So, what is the book about? As the title suggests, this is a view of language based not on the intuition of the researcher and an analysis of concocted ‘John and Mary’ sentences. (This is the ‘methodology’ of linguistics at the Chomsky end of the spectrum.) Rather, the authors base their analyses on real data. Minutely detailed transcripts of mundane social interactions are the starting point. The micro-analysis of these data, looking at every pause, hesitation, repetition, overlap, pitch and volume shift (among other phenomena) reveals that mundane spoken interaction is orderly and systematic in ways that are largely beyond the intuition of speakers and not available to casual introspection. Participants in talk-in-interaction are keenly aware of the kinds of discourse they are involved in and construct their turns in a delicate manner to be both responsive to the previous turn at talk and also to adumbrate what kind of turn will be expected in response to the current turn. Because talk happens in real time and is irreversible, participants must attend to the universal turn- taking procedures to ensure that progressivity is maintained. During talk there are frequent troubles in speaking, hearing and understanding, and participants must have at their disposal robust and identifiable means of carrying out repair of these trouble sources. It turns out that these repair practices (self- or other- initiated and self- or other completed) are more or less universal across languages – give or take a little local calibration.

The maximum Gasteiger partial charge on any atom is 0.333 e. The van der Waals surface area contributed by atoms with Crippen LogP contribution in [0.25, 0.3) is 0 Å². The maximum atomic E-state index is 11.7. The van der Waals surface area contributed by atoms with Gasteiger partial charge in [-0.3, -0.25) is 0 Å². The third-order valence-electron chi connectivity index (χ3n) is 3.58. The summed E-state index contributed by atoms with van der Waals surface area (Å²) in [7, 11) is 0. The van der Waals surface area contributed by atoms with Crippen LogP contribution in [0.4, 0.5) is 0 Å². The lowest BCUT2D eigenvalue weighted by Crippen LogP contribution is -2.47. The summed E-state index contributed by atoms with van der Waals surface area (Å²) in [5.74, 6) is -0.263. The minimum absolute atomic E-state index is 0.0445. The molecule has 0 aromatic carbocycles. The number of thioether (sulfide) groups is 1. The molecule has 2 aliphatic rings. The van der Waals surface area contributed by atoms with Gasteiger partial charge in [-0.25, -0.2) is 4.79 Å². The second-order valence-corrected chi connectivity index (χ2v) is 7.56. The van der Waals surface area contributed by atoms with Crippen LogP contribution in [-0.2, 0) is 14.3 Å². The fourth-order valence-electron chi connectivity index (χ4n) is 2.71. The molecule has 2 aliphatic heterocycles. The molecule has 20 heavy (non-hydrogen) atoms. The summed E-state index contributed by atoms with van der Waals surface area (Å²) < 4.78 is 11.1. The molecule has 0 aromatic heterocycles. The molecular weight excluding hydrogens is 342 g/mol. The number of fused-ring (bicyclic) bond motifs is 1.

(One of the) strength(s) of this book is the cross-linguistic support for the theories advanced by conversation analysists. Data from English is prominent, but the authors make ample reference to data from a wide variety of other languages. For example, English and German are what is termed ‘early projection’ languages. That is, the shape of a turn at talk, and it’s likely ending point emerges fairly early in the turn, allowing other participants to predict when turn transition is upcoming and thus prepare their own next turn so that they can achieve precision timing (‘no gap, no overlap’). By contrast, Japanese is a late projection language (being as it is a verb final language.) This means that turn shape is a lot less predictable. This accounts for the large number of turn final particles in that language which perform a variety of marking and epistemic status functions and also help listeners to identify upcoming turn transition.

The authors also pay close attention to the prosody of daily conversation. For example, English has what is termed a ‘change of state token’ – the word ‘Oh’ and despite its minuscule size, this word fulfills a number of very important interactional functions. The functions are often differentiated by the prosody. (Think of how many different ways you can pronounce this word to convey surprise, agreement, epistemic convergence, just come to mind relevant facts etc.) Other languages have a number of different words to cover various sub-functions covered by the single English word. (The authors mention German ‘Ach so’ and Japanese ‘Ahhh, sou’, among change of state tokens in numerous other languages.)

So, all in all a very satisfying read. Even though this is my research field and a lot of the underlying methodology and ideology were familiar to me, there was still a wealth of new material and excellent examples from the literature. Got through a few packs of post-its in annotating this volume and it will remain close at hand as a vital resource in my own research and writing.

(* Extra bonus, despite the highly academic theme, the writing style was crisp and accessible. Not something that can be said for all of the papers and books in the field.)